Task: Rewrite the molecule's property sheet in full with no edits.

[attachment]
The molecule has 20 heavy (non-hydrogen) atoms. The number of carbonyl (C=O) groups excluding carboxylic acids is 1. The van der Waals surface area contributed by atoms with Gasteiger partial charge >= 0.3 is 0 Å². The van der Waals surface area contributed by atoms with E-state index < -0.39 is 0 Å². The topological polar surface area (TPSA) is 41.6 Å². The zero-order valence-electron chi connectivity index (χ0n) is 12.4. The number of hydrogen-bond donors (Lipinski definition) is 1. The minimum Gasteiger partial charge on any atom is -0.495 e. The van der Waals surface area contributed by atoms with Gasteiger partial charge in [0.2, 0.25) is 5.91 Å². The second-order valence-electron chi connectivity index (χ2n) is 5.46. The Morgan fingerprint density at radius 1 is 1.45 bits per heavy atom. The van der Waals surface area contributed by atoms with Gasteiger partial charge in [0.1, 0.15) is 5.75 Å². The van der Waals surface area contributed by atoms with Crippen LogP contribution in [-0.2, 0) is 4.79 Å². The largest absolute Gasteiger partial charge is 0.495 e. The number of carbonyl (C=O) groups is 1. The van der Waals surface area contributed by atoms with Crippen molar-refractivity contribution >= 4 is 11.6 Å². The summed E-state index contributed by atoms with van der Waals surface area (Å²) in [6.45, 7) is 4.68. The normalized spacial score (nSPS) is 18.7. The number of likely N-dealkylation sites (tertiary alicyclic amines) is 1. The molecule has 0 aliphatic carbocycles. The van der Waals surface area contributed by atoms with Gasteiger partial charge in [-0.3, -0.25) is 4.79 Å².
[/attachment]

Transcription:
The molecule has 20 heavy (non-hydrogen) atoms. The number of carbonyl (C=O) groups excluding carboxylic acids is 1. The van der Waals surface area contributed by atoms with Gasteiger partial charge >= 0.3 is 0 Å². The van der Waals surface area contributed by atoms with E-state index < -0.39 is 0 Å². The topological polar surface area (TPSA) is 41.6 Å². The zero-order valence-electron chi connectivity index (χ0n) is 12.4. The number of hydrogen-bond donors (Lipinski definition) is 1. The minimum Gasteiger partial charge on any atom is -0.495 e. The van der Waals surface area contributed by atoms with Gasteiger partial charge in [0.2, 0.25) is 5.91 Å². The second-order valence-electron chi connectivity index (χ2n) is 5.46. The Morgan fingerprint density at radius 1 is 1.45 bits per heavy atom. The van der Waals surface area contributed by atoms with Gasteiger partial charge in [0.1, 0.15) is 5.75 Å². The van der Waals surface area contributed by atoms with Crippen LogP contribution in [-0.2, 0) is 4.79 Å². The largest absolute Gasteiger partial charge is 0.495 e. The number of carbonyl (C=O) groups is 1. The van der Waals surface area contributed by atoms with Crippen molar-refractivity contribution >= 4 is 11.6 Å². The summed E-state index contributed by atoms with van der Waals surface area (Å²) in [6.45, 7) is 4.68. The normalized spacial score (nSPS) is 18.7. The number of likely N-dealkylation sites (tertiary alicyclic amines) is 1. The molecule has 0 aliphatic carbocycles. The van der Waals surface area contributed by atoms with Gasteiger partial charge in [-0.3, -0.25) is 4.79 Å².